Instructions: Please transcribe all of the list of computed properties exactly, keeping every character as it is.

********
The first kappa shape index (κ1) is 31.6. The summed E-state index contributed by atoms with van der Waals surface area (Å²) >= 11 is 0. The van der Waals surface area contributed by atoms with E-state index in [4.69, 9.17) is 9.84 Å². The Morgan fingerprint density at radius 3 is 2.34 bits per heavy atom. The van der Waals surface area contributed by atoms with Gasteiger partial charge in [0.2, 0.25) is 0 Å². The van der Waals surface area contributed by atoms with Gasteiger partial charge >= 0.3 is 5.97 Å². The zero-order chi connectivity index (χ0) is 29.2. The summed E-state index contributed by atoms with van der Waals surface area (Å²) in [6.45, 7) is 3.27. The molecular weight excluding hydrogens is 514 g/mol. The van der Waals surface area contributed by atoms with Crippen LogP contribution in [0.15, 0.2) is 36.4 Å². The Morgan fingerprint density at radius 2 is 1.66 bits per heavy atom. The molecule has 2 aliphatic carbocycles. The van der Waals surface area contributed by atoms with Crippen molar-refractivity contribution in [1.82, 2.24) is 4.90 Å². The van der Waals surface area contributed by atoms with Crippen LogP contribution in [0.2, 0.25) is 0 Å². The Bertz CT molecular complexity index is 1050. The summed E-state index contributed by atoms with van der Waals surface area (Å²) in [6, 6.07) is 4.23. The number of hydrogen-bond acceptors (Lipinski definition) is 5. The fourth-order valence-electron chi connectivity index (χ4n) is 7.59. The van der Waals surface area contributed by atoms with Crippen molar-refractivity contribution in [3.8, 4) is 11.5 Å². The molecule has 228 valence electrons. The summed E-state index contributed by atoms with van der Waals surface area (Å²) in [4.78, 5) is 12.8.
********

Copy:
The first kappa shape index (κ1) is 31.6. The summed E-state index contributed by atoms with van der Waals surface area (Å²) >= 11 is 0. The van der Waals surface area contributed by atoms with E-state index in [4.69, 9.17) is 9.84 Å². The Morgan fingerprint density at radius 3 is 2.34 bits per heavy atom. The van der Waals surface area contributed by atoms with Gasteiger partial charge in [0.2, 0.25) is 0 Å². The van der Waals surface area contributed by atoms with Gasteiger partial charge >= 0.3 is 5.97 Å². The zero-order chi connectivity index (χ0) is 29.2. The summed E-state index contributed by atoms with van der Waals surface area (Å²) in [6.45, 7) is 3.27. The molecular weight excluding hydrogens is 514 g/mol. The van der Waals surface area contributed by atoms with Crippen LogP contribution in [0.15, 0.2) is 36.4 Å². The Morgan fingerprint density at radius 2 is 1.66 bits per heavy atom. The molecule has 2 aliphatic carbocycles. The van der Waals surface area contributed by atoms with Crippen molar-refractivity contribution in [1.82, 2.24) is 4.90 Å². The van der Waals surface area contributed by atoms with Crippen LogP contribution in [0.2, 0.25) is 0 Å². The Bertz CT molecular complexity index is 1050. The summed E-state index contributed by atoms with van der Waals surface area (Å²) in [6, 6.07) is 4.23. The number of hydrogen-bond acceptors (Lipinski definition) is 5. The fourth-order valence-electron chi connectivity index (χ4n) is 7.59. The van der Waals surface area contributed by atoms with Crippen molar-refractivity contribution in [3.8, 4) is 11.5 Å². The molecule has 228 valence electrons. The summed E-state index contributed by atoms with van der Waals surface area (Å²) in [4.78, 5) is 12.8.